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Chargers Interview OSU’s Riley

January 6, 1999

SAN DIEGO (AP) _ San Diego Chargers president Dean Spanos spoke glowingly about coaching candidate Mike Riley on Tuesday, even saying that he might be the guy to bring along troubled quarterback Ryan Leaf.

The buzz around the NFL is that Riley, the coach at Oregon State, will become the Chargers’ next coach. But Spanos said Riley might not necessarily have an offer in hand when he heads back to Corvallis on Wednesday.

``We haven’t made a deal,″ Spanos said late Tuesday afternoon.

Then again, the second meeting between Riley and the Chargers was expected to go late into the night, and things could change. A team spokesman said no news conference had been scheduled for Wednesday.

``He’s a serious candidate, there’s no doubt about it,″ Spanos said. ``He’s a great guy and everything. We’re talking to him. That’s where we’re at right now.″

Spanos said Riley is one of two leading candidates to replace June Jones, who became coach at Hawaii. Neither Spanos nor general manager Bobby Beathard will identify the other candidate, except to say he’s a college coach. Beathard didn’t make himself available for comment Tuesday.

``I’ve know Bobby Beathard for a while, and obviously follow the league and the people within this organization, and I’m very interested,″ Riley said after arriving at the San Diego airport.

Riley compared the situation to when he left Southern Cal, where he was offensive coordinator, to take the Oregon State job in December 1996.

``It passed in front of my plate, and I took the opportunity,″ said Riley, who played high school football in Corvallis before playing defensive back for Bear Bryant at Alabama. ``If indeed this one does, I’ll have to make a decision about it. That’s all pretty good stuff, but it’s a little bit agonizing, too.″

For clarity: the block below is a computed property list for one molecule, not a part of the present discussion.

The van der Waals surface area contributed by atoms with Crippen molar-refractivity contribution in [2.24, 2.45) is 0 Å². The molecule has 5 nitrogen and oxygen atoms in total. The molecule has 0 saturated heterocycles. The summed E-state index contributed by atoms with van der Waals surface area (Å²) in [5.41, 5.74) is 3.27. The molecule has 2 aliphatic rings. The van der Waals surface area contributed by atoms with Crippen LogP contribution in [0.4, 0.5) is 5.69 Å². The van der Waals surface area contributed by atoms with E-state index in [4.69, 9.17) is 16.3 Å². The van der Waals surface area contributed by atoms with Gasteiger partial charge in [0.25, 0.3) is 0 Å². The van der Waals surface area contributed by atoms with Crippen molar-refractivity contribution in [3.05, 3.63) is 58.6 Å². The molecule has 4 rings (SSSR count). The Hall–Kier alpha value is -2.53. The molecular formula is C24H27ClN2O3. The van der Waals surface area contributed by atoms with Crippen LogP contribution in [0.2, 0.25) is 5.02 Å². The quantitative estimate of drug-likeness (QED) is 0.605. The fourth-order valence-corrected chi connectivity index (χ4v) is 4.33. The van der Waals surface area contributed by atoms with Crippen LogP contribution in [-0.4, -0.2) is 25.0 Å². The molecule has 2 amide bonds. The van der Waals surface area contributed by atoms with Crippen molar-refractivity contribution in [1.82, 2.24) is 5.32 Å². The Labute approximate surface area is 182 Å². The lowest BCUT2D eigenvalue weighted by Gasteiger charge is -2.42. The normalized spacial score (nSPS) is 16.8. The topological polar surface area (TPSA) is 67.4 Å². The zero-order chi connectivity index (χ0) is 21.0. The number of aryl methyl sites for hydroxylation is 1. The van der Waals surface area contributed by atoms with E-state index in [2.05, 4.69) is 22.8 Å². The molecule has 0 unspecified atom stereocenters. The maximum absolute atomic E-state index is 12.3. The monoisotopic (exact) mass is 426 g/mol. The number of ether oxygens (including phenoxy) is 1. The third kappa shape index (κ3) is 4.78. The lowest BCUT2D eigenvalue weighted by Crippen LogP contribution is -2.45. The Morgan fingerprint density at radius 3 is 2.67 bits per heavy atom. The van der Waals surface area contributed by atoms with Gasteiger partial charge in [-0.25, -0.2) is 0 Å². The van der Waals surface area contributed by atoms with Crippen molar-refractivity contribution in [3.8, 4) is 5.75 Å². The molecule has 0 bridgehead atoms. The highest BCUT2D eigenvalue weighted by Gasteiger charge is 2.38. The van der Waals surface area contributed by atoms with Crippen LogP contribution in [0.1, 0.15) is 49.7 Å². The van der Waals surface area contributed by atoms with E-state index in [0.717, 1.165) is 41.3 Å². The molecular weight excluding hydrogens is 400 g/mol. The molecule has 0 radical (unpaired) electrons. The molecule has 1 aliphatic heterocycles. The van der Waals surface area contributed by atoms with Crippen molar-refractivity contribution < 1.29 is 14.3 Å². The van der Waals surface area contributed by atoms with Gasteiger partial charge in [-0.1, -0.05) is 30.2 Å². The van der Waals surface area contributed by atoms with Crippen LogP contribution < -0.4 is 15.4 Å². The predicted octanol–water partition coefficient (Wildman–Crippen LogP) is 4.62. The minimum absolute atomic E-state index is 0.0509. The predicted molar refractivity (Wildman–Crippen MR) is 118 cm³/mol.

One NFL assistant said the rumors of Riley going to the Chargers ``are real strong in our league. Bobby Beathard is hand-picking him.″

Spanos also met with Riley last weekend and is clearly impressed with the 45-year-old coach, who is 8-14 in two seasons at perennially downtrodden Oregon State. The Beavers were 5-6 this year, narrowly missing their first winning season since 1970.

``I really like the things that he had to say. He’s very personable, very smart,″ Spanos said. ``That’s subjective, obviously. I think he’s the type of guy that could step into this type of situation.″

The situation, of course, is that the Chargers (5-11) need an offensive-minded coach who can guide them out of a three-year slide, which was made worse when Leaf, the second pick in the draft, was a bust on the field and a problem off it.

``I think Bobby and I both felt that we’re much better than our record would indicate,″ Spanos said. ``The thing that’s really lagging with us right now is obviously our quarterback. I think he (Riley) brings a lot to that situation, in terms of development. Again, it’s subjective, but I think that Bobby and I think he’d be a real great fit for Ryan.″

The Chargers want their new coach to keep the defensive staff intact, as well as retain offensive line coach Joe Bugel. The Chargers’ defense ranked No. 1 overall and against the run.

Spanos didn’t think Riley, who met with several assistants on Tuesday, would have a problem with that request.

The Chargers would like to have a coach hired within a week, Spanos said.

If the college candidates don’t pan out, Beathard has two or three candidates in mind from the NFL ranks. He’s believed to be interested in San Francisco offensive coordinator Marty Mornhinweg, but can’t contact him until the 49ers’ playoff run ends.

If Riley remains at Oregon State, he’ll get a contract extension, athletic director Mitch Barnhart said Tuesday.

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